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Change freewheel on my Step (original)?


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How complicated or difficult would it be to change the freewheel on my Step (original)? I want some more hill climbing power to conquer the one or two big hills I haven't been able to beat. I could have an LBS do it, but I'm pretty handy and could save $$ doing it myself.
I asked Sondors some time back what the gearing was and this was the reply;
Step: freewheel is AMFTZ5007428 MULTIPLE FREEWHEEL SPROCKET, MF-TZ500-7,7-SPEED, 14-16-18-20-22-24-28T, BULK and derailleur is ARD-TX35D(RD-TY300),7 speed.
Shimano has a 14--34 freewheel. Would my derailleur handle that?
What special tools would I need? Danger points? Thanks
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All our hub motor Bafang, use the same size chain, I prefer the KMC X8.99 nickel plated chains that are plated on the outer plates and inner lugs, when upgrading. It’s the longest lasting smooth rolling, easy to keep clean chain in the industry. If you’re only going up 6 or 8 teeth, you might find with that with your long cage derailleur, and added a master link,it might still be long enough. But your chain might need to be replaced, depending on milage and your chain care. Do you use a petroleum based chain lubricant? If so and if you are not cleaning your chain regularly, by removing it from the bike, submerging in a solvent, to remove all the grit that the chain lube attracts, you might need a new chain. A chain wear gauge can tell you but I caution against the Parks gauge, it can show significant wear on a brand new quality chain. If you count the the existing links and add the new tooth count on your new rear freewheel, and if it’s close to 116 you might get by with your old chin. Why risk the wear that a used chain can cause on a brand new Freewheel?  On my conversions,  on a Sondors, 1st Gen. Original Fat and my 3rd Gen. Custom Narrow, I need to add more links from a second chain, even with the short caged derailleur that I use, uses fewer links in the system than your long cage. But I also replaced the cranksets in both bikes with a 56T on the 1st Gen and a 58T on the 3rd Gen, further increasing the max length of both chains. So I have the majority of the 2nd chain, required to complete the new  chain lengths, on both bikes, and now have the rest of the 2nd chain for subsequent additions when needed, when replacing new chains on those two bikes, now with over 20,000 miles between the two. 


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Thanks for that extensive reply! I may try my current chain to check for fit, then get the one you recommend.

I just bought materials to make a work stand to elevate my rear wheel by the chain stays. Gavanized pipe, floor flange,24"square plywood and snap pvc T for the chainstays.

I'm sure more questions will arise!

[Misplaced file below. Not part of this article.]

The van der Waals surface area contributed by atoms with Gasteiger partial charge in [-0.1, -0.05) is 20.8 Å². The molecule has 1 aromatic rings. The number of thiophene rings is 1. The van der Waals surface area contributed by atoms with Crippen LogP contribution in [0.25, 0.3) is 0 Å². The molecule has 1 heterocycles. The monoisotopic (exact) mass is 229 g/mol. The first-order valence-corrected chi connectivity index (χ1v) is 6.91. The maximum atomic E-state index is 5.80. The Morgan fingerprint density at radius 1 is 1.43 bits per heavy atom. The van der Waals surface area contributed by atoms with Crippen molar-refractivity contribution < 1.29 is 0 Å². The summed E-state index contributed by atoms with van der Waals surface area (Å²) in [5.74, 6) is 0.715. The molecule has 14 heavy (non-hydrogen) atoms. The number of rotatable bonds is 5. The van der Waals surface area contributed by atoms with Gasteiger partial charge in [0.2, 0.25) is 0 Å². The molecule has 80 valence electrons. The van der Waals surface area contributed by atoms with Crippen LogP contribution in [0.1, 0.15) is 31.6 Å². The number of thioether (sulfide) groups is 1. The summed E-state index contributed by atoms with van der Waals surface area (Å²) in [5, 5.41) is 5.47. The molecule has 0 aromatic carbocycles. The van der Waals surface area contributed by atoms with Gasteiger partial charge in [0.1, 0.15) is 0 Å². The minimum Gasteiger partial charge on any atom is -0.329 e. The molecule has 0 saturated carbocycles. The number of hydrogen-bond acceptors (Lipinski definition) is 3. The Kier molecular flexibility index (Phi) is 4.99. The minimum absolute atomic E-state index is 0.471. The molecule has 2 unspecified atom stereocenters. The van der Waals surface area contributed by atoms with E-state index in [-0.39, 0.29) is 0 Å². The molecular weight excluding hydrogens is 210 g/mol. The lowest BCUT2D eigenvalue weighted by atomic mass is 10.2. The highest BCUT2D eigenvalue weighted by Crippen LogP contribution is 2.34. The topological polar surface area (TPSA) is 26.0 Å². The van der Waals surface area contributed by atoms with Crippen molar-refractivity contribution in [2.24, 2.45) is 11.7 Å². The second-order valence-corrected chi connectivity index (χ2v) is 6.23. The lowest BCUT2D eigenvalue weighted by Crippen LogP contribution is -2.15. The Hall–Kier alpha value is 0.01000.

Here are two-- assuming I want to change my chain, would I do well to buy one a bit longer than my current chain, and take out links as necessary?

Does the chain you recommended have a master link, or would I need a chain tool?

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Post Pictures of your invention when you have it in service! I could use that. In the same vein, I use this when fixing flats, mounting new tires or any wheel procedures off the bike. It keeps from damaging the motor cable on that end or on the reciprocal, bending the disc rotor. Milk or Egg Crate and pipe insulation. I build stuff from the simplistic to RC 1/4 scale, scratch build actual exact scale of existing full size aircraft, to my Mobile miPad, a pop top camping trailer. 
Chains come in 116 link lengths.  That’s because that will fit almost every conventional bicycle. I’ve never seen others lengths offered but I’m guessing some enterprising shop with a mile long roll of a 6/7/8 speed (1/8” x 1/2”, I think) chain will send you the length you require but I don’t know who. Might contact one of the recumbent bicycle manufactures for guidance as they use long, LONG chains.  But sure, don’t buy a chain until you try your existing. 
The KMC X-8.99 or a few dollars cheaper the X-8.93, with only the outer plates, nickel plated, come with 2 master links. They both will outlast the Sondors Chain by a factor of x 5. I don't recommend my chain maintenance routine because nobody is as maniacal as I, about chains on this forum but I’ll post if later in this or another thread. It will extend chain life by another factor of 5 and is the most frictionless chain treatment, as proved my other maniacal bicycle chain geeks.  And it’s home made and pretty cheap. 
You should buy a chain break tool and they’re only a few dollars to the Parks brand, the Snap-On equivalent in bicycle tools, very expensive. It doesn't actually break the chain in conventional terms but will push out one of pins, that secures links together. 
Just a tip, but if you wanted to re assemble your chain with only one quick link (or no link), you can push the pins out almost all the way, only capturing one outside plate, then add the new section of chain and push the pin completely thru to the other outside plate. But you’ll want to have at least one quick link to facilitate removal for cleaning your chain.